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The Defeat of Jesse James Day

From September 9 to 12, the sounds of hoofbeats echoed on the streets of Northfield during the Defeat of Jesse James Days—an annual celebration of the failed Northfield Bank Raid of 1876.

The Northfield Raid was an infamous robbery attempt on Northfield’s First National Bank. A crew aptly named the James-Younger Gang — I’ll give you two guesses on the last names of those involved — already had a criminal history spanning over a decade by the time they landed in Northfield. 

Reveling in their previously-stolen riches, the James-Younger gang needed to replenish their supplies. Riches, unfortunately for this gang, did not correlate with intelligence, and the plan they concocted was far from fool-proof. In the middle of a typical Minnesotan September day, with the sun hanging high in the sky, the gang trotted in on horseback. 

The plan went awry from the start when the bank clerk, Joseph Lee Heywood, refused to open the safe for the robbers. His would not be the only innocent life lost that day; Nicholas Gustavson, a Swedish town resident, was also killed during the chaos that ensued. Shots were fired, and the gang found themselves running away from that fateful encounter—a journey that would span over 400 miles, ending in the eventual capture of the robbers. 

This particular September day, 145 years later, these same events were reenacted (blanks replacing bullets but horses remaining the getaway vehicle of choice) under a bright sunny sky. Bleachers were reserved for those with a current-year Defeat of Jesse James Days button — a button which I did not have, as it cost the coveted monetary equivalent of a cup of coffee.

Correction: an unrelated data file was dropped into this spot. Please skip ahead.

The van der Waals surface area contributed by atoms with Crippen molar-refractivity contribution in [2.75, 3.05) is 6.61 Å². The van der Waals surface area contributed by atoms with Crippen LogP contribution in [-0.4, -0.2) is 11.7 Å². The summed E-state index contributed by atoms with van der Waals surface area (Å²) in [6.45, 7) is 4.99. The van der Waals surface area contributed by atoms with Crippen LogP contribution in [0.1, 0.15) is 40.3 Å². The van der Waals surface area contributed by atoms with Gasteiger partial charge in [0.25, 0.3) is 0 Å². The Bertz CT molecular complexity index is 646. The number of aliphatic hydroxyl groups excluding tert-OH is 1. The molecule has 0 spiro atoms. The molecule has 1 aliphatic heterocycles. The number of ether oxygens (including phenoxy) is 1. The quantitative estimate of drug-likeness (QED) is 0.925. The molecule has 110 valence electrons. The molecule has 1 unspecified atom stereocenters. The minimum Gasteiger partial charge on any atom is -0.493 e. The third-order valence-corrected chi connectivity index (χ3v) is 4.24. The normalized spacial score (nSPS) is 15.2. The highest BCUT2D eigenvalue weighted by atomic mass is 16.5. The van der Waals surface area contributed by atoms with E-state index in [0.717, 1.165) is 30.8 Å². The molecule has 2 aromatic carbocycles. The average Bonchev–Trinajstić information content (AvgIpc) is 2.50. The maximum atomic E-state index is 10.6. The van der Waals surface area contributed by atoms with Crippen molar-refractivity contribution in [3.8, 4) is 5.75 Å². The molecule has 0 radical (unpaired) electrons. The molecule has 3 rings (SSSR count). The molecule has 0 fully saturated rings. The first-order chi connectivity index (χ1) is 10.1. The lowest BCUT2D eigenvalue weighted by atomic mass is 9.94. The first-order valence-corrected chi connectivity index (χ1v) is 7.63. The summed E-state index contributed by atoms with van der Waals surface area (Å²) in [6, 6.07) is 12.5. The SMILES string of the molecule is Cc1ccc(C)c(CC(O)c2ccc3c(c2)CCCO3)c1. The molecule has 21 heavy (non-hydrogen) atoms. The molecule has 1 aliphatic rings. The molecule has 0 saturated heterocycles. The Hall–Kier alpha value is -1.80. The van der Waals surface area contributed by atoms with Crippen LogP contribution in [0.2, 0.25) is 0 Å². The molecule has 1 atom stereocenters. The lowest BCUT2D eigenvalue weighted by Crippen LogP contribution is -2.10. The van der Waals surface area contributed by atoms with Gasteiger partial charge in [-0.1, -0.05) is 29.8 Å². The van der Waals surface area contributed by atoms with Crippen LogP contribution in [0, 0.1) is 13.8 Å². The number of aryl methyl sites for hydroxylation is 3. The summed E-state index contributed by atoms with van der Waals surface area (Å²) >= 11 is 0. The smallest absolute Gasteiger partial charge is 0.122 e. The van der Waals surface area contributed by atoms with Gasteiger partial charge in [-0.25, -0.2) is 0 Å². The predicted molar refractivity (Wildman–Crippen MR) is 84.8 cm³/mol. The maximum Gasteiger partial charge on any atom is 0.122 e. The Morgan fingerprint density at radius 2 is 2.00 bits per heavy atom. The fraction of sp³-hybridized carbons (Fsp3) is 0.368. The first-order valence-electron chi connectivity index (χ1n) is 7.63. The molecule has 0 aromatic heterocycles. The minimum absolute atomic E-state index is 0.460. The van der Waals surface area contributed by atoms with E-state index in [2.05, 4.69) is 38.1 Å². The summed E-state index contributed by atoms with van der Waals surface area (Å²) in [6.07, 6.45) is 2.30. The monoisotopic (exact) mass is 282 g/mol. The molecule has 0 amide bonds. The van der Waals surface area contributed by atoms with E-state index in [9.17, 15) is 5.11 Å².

Instead, I found a place on the crowded sidewalks and wedged myself in to catch a glimpse of the horses and had enough of a view of the actors to be able to anticipate most of the gunshots. Did I jump at the first few? Yes. They were rather loud. A nearby fussing toddler shared my startled sentiments, and there were a few shrieks from the kiddos as guns blared. But for the most part, the energy of the crowd was a rapt and respectful one. 

The actual reenactment spanned  only about half an hour, with the physical portrayal preceded by an oral recounting of the events. The actors, dressed in authentic 1876 costumes, (some of which were provided by the Northfield Historical Society), displayed their outfits by walking back and forth down the street during the oral recountment. 

One student in attendance, Julianna Baldo ’25,  remarked that she was “surprised by the quality of the costumes” and left “very impressed.” Baldo recommended the experience, describing it as a “great way to learn about a little slice of American history in a well-put-together way.”

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